The works presented in this collection take environmental scholarship in South Asia into novel territory by exploring how questions of national identity become entangled with environmental concerns in Bangladesh, Nepal, Pakistan, and India. The essays provide insight into the motivations of colonial and national governments in controlling or managing nature, and bring into fresh perspective the different kinds of regional political conflicts that invoke nationalist sentiment through claims on nature. In doing all this, Ecological Nationalisms also offers new ways to think about nationalism and, more specifically, nationalism in South Asia from the vantage point of interdisciplinary environmental studies.
The contributors to this innovative volume show that manifestations of nationalism have long and complex histories in South Asia. Terrestrial entities, imagined in terms of dense ecological networks of relationships, have often been the space or reference point for national aspirations, as shared memories of Mother Nature or appropriated economic, political, and religious geographies. In recent times, different groups in South Asia have claimed and appropriated ancient landscapes and territories for the purpose of locating and justifying a specific and utopian version of nation by linking its origin to their nature-mediated attachments to these landscapes. The topics covered include forests, agriculture, marine fisheries, parks, sacred landscapes, property rights, trade, and economic development.
"Ecological Nationalisms is an unusually coherent anthology, focused on the complex intersections among identity, ethnicity, political economy, and ecology in South Asia [...] An important resource for a broad interdisciplinary audience in the social sciences."
– Ann Grodzins Gold, Syracuse University
"The editors of this volume have begun a valuable process of understanding which must now be pursued."
– Journal of Contemporary Asia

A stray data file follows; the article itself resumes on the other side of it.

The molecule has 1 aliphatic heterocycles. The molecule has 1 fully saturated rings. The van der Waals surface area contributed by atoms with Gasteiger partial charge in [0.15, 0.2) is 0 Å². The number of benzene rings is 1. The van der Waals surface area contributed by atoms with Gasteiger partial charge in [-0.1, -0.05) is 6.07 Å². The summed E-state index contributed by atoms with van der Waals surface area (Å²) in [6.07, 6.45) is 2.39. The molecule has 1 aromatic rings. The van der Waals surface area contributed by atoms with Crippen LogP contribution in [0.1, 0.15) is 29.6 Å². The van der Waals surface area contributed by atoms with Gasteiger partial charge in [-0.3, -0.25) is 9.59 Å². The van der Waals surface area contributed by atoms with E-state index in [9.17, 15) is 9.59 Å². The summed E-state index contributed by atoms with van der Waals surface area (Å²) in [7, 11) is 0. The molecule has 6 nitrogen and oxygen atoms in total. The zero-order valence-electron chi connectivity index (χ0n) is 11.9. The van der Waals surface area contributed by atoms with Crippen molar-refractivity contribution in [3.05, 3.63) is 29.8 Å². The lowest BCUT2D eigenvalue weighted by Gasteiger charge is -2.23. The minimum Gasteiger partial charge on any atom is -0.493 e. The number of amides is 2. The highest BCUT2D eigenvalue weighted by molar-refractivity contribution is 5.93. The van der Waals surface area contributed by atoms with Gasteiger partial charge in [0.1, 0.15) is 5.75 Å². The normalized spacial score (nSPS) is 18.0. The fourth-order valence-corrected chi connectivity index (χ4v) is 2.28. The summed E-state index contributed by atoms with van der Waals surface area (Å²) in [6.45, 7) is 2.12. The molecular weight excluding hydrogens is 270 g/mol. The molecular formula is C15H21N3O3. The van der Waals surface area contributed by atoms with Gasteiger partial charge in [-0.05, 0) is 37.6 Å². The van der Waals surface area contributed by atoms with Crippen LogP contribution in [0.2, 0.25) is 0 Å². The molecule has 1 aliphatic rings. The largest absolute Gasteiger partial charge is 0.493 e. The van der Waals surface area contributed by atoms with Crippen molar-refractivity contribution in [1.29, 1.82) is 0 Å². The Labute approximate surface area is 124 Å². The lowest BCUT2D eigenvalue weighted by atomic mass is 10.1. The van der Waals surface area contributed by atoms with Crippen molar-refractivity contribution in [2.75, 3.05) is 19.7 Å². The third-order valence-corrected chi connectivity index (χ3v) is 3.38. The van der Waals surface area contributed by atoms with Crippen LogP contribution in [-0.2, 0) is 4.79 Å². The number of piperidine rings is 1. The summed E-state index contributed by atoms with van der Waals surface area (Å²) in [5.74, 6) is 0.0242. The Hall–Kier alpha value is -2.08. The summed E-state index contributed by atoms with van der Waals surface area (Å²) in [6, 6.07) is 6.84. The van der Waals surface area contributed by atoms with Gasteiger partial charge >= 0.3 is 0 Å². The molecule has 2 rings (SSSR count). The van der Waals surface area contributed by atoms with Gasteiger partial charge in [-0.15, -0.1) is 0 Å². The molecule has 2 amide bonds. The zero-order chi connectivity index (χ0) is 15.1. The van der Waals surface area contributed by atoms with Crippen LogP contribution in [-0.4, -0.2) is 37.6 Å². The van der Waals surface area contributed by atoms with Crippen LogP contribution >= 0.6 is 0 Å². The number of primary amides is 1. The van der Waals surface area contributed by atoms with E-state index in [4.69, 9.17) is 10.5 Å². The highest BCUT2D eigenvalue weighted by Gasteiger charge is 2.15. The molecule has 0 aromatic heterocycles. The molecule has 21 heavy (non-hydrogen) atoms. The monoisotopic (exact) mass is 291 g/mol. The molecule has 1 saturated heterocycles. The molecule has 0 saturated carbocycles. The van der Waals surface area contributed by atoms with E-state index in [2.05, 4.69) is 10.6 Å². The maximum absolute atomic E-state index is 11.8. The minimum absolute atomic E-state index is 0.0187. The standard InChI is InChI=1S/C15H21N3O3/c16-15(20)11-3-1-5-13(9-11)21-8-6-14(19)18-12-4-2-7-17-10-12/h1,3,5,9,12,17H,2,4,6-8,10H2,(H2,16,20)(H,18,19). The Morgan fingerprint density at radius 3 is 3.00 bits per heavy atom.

"The cases in Ecological Nationalisms – much too rich to summarize here – all take different positions on the relative importance of the ideas, interests, and identities activated or deployed in the politics of nature [...] Beautifully produced, rich in content, and important; it is genuinely South Asian in scope and both international and interdisciplinary in execution."
– Journal of Asian Studies
"Ecological Nationalisms, an edited volume of essays [...] is an ambitious and successful addition to the steadily growing literature on South Asian environmental history [...] This work asks many good questions and should inspire subsequent research."
– Environmental History
"[Ecological Nationalisms] opens the door to a remarkably wide body of research and enquiry. Most of the studies are not only very detailed but soundly based in an historical and conceptual background. The result is not easy reading but certainly provides an excellent base for understanding the interactive patterns at work in each of the areas studied [...] it would be very valuable indeed to post-graduate students focusing on related problems and to senior practitioners."
– Electronic Green Journal
"Informative and thought-provoking [...] Ecological Nationalisms is a must-read for serious scholars of South Asia studies."
– American Anthropologist
Preface and Acknowledgments
Notes on Contributors
1. Introduction: Ecological Nationalisms: Claiming Nature for Making History / K. Sivaramakrishnan and Gunnel Cederlof
I. Regional Natures, Nations, and Empire
2. Environmental History, the Spice Trade, and the State in South India / Kathleen D. Morrison
3. The Toda Tiger: Debates on Custom, Utility, and Rights in Nature, South India 1820-1843 / Gunnel Cederlof
4. Contested Forests in North-West Pakistan: The Bureaucracy between the "Ecological," the "National," and the Realities of a Nation's Frontier / Urs Geiser
II. Competing Nationalisms
5. Indigenous Forests: Rights, Discourses, and Resistance in Chotanagpur, 1860-2002 / Vinita Damodaran
6. Nature and Politics: The Case of Uttarakhand, North India / Antje Linkenbach
7. Indigenous Natures: Forest and Community Dynamics in Meghalaya, North-East India / Bengt G. Karlsson
8. Sacred Forests of Kodagu: Ecological Value and Social Role / Claude A. Garcia and J.-P. Pascal
III. Commodified Nature and National Visions
9. Knowledge Against the State: Local Perceptions of Government Interventions in the Fishery (Kerala, India) / Gotz Hoeppe
10. Shifting Cultivation, Images, and Development in the Chittagong Hill Tracts of Bangladesh / Wolfgang Mey
11. Forest Managementin a Pukhtun Community: The Construction of Identities / Sarah Southwold-Llewellyn
12. "There Is No Life Without Wildlife": National Parks and National Identity in Bardia National Park, Western Nepal / Nina Bhatt
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Gunnel Cederlof is associate professor of history, Uppsala University, Sweden. K. Sivaramakrishnan is professor of anthropology and international studies and director of the South Asia Center, Jackson School of International Studies, at the University of Washington.
The other contributors are Nina Bhatt, Vinita Damodaran, Claude A. Garcia, Urs Geiser, Goetz Hoeppe, Bengt G. Karlsson, Antje Linkenbach, Wolfgang Mey, Kathleen D. Morrison, J. P. Pascal, and Sarah Southwold-Llewellyn.